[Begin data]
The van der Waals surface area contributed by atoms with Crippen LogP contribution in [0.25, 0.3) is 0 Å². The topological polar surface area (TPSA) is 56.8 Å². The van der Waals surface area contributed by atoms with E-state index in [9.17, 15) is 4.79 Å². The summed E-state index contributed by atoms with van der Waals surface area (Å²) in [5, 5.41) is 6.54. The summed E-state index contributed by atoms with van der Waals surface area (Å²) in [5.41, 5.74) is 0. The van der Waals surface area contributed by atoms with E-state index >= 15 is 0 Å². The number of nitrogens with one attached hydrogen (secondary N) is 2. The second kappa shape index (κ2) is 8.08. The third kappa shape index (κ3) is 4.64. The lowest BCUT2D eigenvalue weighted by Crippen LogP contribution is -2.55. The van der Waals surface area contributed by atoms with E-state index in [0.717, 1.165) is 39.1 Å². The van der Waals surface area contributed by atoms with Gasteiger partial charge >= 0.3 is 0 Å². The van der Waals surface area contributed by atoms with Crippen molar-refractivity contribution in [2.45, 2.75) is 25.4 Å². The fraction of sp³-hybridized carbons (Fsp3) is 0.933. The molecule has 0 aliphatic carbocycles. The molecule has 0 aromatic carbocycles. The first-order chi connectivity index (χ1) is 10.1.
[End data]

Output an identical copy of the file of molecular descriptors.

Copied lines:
The van der Waals surface area contributed by atoms with Crippen LogP contribution in [0.25, 0.3) is 0 Å². The topological polar surface area (TPSA) is 56.8 Å². The van der Waals surface area contributed by atoms with E-state index in [9.17, 15) is 4.79 Å². The summed E-state index contributed by atoms with van der Waals surface area (Å²) in [5, 5.41) is 6.54. The summed E-state index contributed by atoms with van der Waals surface area (Å²) in [5.41, 5.74) is 0. The van der Waals surface area contributed by atoms with E-state index >= 15 is 0 Å². The number of nitrogens with one attached hydrogen (secondary N) is 2. The second kappa shape index (κ2) is 8.08. The third kappa shape index (κ3) is 4.64. The lowest BCUT2D eigenvalue weighted by Crippen LogP contribution is -2.55. The van der Waals surface area contributed by atoms with E-state index in [0.717, 1.165) is 39.1 Å². The van der Waals surface area contributed by atoms with Gasteiger partial charge >= 0.3 is 0 Å². The van der Waals surface area contributed by atoms with Crippen molar-refractivity contribution in [2.45, 2.75) is 25.4 Å². The fraction of sp³-hybridized carbons (Fsp3) is 0.933. The molecule has 0 aliphatic carbocycles. The molecule has 0 aromatic carbocycles. The first-order chi connectivity index (χ1) is 10.1.